Playing with Riddles

Posted: August 17, 2020 | Updated: August 17, 2020
Created by: Ms. Sylvia

Riddles show us the delights of language by using it in clever ways.

Experts in child development recommend using riddles to playfully build creative thinking.

What I especially love about riddles are the way they build reading comprehension, because they require us to think about multiple meanings of a word of phrase. Practicing this through riddles builds a capacity that is invaluable for understanding subtext in more sophisticated reading. Learning riddles through song helps us to not only enjoy the riddle, but to internalize it.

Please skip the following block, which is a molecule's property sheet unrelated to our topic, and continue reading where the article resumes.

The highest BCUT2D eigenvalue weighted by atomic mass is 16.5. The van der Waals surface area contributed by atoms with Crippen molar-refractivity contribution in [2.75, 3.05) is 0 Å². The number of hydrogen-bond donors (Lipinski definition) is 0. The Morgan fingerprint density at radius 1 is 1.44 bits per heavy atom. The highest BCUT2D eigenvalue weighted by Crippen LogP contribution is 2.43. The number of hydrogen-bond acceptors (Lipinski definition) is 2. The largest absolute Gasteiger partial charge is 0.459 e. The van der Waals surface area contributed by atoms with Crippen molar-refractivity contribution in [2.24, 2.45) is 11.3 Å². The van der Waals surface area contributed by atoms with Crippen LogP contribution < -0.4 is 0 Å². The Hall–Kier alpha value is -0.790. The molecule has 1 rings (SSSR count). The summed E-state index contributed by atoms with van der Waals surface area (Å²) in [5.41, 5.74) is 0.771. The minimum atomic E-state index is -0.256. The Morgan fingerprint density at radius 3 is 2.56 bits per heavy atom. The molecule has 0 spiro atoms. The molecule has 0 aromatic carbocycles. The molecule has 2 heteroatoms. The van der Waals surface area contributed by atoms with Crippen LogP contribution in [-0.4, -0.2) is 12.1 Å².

Riddles delight children of all ages, but are particularly suited to 2nd and 3rd graders. By that age, many children are better able to understand the nuances of the riddle and to play with language. Listening to riddles that children generate themselves will tell you whether they’re delighting in the pure absurdity of a riddle or whether they’ve processed it at a deeper level. Once you know example riddles, practice creating more riddles as a family!

The Riddle Song is a great way to play with riddles. This English folk song is a beautiful lullaby for younger children — and a teaching tool for older ones.